What does the tree method do in Perl6?

From the Perl6 Documentation

Returns the class if it's undefined or if it's not iterable, returns the result of applying the tree method to the elements if it's Iterable.

However, there is no description of the tree method in the "iterable" documentation.

I tried:

my $a = 1..4;
say $a.tree;

And got:

$ perl6 test.pl6
(1 2 3 4)

As opposed to trying:

my $a = 1..4;
say $a;

And getting:

$ perl6 test.pl6
1..4

But, I'm not really sure what the difference is or what it means.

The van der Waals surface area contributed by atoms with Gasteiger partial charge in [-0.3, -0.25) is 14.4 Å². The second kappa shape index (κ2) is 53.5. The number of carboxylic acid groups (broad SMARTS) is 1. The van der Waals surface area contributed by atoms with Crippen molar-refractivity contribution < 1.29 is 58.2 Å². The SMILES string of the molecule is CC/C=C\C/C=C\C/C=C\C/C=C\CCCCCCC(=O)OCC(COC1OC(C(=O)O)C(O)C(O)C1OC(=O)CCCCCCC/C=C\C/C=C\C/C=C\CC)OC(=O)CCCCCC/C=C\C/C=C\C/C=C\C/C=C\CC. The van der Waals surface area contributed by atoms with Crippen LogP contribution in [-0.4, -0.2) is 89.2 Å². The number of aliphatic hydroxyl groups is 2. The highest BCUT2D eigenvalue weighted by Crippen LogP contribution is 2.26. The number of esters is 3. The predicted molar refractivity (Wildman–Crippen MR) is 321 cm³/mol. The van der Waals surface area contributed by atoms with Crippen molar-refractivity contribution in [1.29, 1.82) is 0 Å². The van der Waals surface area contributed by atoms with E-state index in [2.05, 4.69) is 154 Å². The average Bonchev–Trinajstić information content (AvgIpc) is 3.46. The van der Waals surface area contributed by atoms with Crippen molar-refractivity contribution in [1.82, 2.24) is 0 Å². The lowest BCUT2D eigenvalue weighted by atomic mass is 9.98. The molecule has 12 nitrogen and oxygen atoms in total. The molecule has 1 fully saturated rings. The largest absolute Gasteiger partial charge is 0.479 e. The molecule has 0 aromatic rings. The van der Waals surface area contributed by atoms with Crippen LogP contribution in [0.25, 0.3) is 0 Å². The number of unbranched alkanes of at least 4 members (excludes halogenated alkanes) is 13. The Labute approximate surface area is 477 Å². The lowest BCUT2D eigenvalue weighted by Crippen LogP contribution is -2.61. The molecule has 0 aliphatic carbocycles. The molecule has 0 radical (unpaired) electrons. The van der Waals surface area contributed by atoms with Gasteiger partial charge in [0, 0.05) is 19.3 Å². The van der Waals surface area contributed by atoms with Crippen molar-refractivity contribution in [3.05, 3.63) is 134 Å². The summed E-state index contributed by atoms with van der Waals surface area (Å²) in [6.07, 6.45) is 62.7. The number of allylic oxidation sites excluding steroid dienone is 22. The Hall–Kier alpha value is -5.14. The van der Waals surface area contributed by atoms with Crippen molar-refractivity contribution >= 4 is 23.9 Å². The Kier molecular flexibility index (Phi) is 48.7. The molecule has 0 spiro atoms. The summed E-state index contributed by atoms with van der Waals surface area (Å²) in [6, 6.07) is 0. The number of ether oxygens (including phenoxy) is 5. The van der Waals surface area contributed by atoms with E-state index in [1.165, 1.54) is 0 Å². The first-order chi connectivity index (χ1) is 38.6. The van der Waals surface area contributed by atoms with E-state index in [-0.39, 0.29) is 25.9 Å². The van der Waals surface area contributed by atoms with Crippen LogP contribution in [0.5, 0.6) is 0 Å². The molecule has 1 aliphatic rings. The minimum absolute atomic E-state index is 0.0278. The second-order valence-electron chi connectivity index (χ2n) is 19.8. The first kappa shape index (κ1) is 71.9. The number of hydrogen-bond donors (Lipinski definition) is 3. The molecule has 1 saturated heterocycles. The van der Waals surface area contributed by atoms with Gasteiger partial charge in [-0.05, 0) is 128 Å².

Under the types list, on the Perl6 docs website, there doesn't seem to be a separate "tree" type.

up vote 4 down vote accepted
$ perl6 -e 'say (1, (^5), ((4,5),), 6).tree(*.self, *.reverse)'
(1 (4 3 2 1 0) ((4 5)) 6)

$ perl6 -e 'say (1, (^5), ((4,5),), 6).tree(*.self, *.reverse, *.sum)'
(1 (4 3 2 1 0) (9) 6)

Note that only the 3rd level of the second example has the .sum applied, how both have the 2nd level reversed, and how both have the 1st level left intact.

If you need examples you can always look in the perl6 roast test suite at https://github.com/perl6/roast

https://github.com/perl6/roast/blob/ad9f949e2b479b5800c3e6315f979ded595a09fd/S02-lists/tree.t

  • Is the idea is that the tree method applies a function to items a certain depth in the iterable data type? – user6189164 Mar 12 at 15:23

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